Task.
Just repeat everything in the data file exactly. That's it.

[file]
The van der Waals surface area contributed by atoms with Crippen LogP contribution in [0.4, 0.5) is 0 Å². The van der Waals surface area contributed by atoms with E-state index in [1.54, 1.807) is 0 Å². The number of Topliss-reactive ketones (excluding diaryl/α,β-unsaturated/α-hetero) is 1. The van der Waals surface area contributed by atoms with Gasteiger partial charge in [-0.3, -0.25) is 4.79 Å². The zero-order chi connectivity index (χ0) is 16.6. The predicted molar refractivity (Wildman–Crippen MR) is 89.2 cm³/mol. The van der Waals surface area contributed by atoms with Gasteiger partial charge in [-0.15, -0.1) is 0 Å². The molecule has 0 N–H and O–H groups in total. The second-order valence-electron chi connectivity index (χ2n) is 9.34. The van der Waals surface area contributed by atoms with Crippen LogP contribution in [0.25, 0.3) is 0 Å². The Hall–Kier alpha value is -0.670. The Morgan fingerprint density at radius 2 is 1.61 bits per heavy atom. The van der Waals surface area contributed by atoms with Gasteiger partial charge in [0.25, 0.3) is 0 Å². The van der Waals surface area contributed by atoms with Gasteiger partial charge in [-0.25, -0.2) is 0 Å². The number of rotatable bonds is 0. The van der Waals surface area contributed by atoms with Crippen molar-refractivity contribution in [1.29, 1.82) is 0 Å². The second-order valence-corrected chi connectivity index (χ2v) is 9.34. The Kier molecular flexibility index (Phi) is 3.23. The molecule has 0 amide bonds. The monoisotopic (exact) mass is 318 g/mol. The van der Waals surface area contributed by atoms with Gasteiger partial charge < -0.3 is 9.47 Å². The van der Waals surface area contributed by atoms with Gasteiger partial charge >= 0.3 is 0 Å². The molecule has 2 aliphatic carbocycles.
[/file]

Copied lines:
The van der Waals surface area contributed by atoms with Crippen LogP contribution in [0.4, 0.5) is 0 Å². The van der Waals surface area contributed by atoms with E-state index in [1.54, 1.807) is 0 Å². The number of Topliss-reactive ketones (excluding diaryl/α,β-unsaturated/α-hetero) is 1. The van der Waals surface area contributed by atoms with Gasteiger partial charge in [-0.3, -0.25) is 4.79 Å². The zero-order chi connectivity index (χ0) is 16.6. The predicted molar refractivity (Wildman–Crippen MR) is 89.2 cm³/mol. The van der Waals surface area contributed by atoms with Gasteiger partial charge in [-0.15, -0.1) is 0 Å². The molecule has 0 N–H and O–H groups in total. The second-order valence-electron chi connectivity index (χ2n) is 9.34. The van der Waals surface area contributed by atoms with Crippen LogP contribution in [0.25, 0.3) is 0 Å². The Hall–Kier alpha value is -0.670. The Morgan fingerprint density at radius 2 is 1.61 bits per heavy atom. The van der Waals surface area contributed by atoms with Gasteiger partial charge in [0.25, 0.3) is 0 Å². The van der Waals surface area contributed by atoms with Gasteiger partial charge in [-0.25, -0.2) is 0 Å². The number of rotatable bonds is 0. The van der Waals surface area contributed by atoms with Crippen molar-refractivity contribution in [1.29, 1.82) is 0 Å². The second-order valence-corrected chi connectivity index (χ2v) is 9.34. The Kier molecular flexibility index (Phi) is 3.23. The molecule has 0 amide bonds. The monoisotopic (exact) mass is 318 g/mol. The van der Waals surface area contributed by atoms with Gasteiger partial charge < -0.3 is 9.47 Å². The van der Waals surface area contributed by atoms with Gasteiger partial charge >= 0.3 is 0 Å². The molecule has 2 aliphatic carbocycles.